The Egyptian government's abrupt renewal of the country's repressive Emergency Law on February 23 is designed to quash the growing campaign for the abolition of the law, Human Rights Watch said today.
The government introduced the bill to extend the law in the People's Assembly (Maglis al Sha'b) without prior notice and rushed it to passage the same day. The ruling National Democratic Party dominates the 454-seat People's Assembly.
"The Egyptian authorities demonstrated their fear of public scrutiny by the speed and stealth with which they renewed this deeply unpopular law," said Hanny Megally, executive director of the Middle East and North Africa division of Human Rights Watch. "This approach shows real contempt for the government's democratic processes."
Egypt has been governed under Emergency Law No. 162 of 1958 almost continuously since 1967. The law gives the authorities extensive powers to suspend basic liberties including:
arresting suspects at will and detaining them without trial for prolonged periods;
referring civilians to military or exceptional state security courts whose procedures fall far short of international standards for fair trial;
prohibiting strikes, demonstrations and public meetings,
and censoring or closing down newspapers in the name of national security.
The law, which must be renewed every three years, had been due to expire in May 2003. Widespread reports that the government would attempt to move up the date for renewal had prompted civil society groups, including human rights organizations, to organize a campaign against the law's renewal.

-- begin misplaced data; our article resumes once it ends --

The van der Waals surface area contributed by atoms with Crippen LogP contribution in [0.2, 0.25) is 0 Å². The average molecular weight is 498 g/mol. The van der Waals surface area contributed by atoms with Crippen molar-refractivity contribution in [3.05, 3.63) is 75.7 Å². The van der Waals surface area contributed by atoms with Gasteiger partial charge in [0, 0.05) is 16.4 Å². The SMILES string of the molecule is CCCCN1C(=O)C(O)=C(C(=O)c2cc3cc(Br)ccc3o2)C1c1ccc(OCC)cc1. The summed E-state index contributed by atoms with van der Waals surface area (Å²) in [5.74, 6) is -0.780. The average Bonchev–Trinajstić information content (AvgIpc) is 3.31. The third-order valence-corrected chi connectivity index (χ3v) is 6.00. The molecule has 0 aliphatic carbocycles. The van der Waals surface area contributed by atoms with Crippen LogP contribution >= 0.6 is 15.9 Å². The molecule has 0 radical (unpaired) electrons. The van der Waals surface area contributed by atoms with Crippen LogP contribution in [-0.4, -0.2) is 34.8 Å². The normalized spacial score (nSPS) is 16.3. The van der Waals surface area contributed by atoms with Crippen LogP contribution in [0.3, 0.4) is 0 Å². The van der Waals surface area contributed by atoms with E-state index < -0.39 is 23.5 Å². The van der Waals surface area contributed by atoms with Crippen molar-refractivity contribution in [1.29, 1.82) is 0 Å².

Thousands of dissidents, particularly members of Islamist organizations such as the Muslim Brotherhood, have been detained under the Emergency Law in recent years. Some have been held for years under continuously renewed administrative detention orders, without charge, trial or legal recourse. Torture by State Security Intelligence (SSI) forces during detention is widespread. In recent weeks, opponents of a possible war in Iraq have also been detained under the Emergency Law. One of them, Kamal Khalil, founder of the Center for Socialist Studies in Cairo and an antiwar activist, went missing on February 18. State Security officers have privately told family members that he is in detention, but his whereabouts are unknown. He suffers from asthma and is recovering from recent major surgery; family members have been unable to deliver him urgently needed medicines.
Defending the law during the very brief People's Assembly debate, government officials cited the war on terrorism as one of the main justifications for renewal. Kamal El-Shazly, Minister of State for People's Assembly and Consultative Council Affairs, reportedly cited as a model the anti-terrorist legislation in the United States, which he noted had greatly expanded police powers since September 11, 2001.
Only 30 members of the 454-member Assembly, all from opposition parties, voted against renewing the enabling law. They noted that Egypt has experienced no significant terrorist attacks for more than three years.
"This vote exemplifies the opportunism of governments exploiting the threat of terrorism to restrict their own people's rights and freedoms," said Megally. "The real emergency in Egypt is the government's renewal of the Emergency Law for another three years."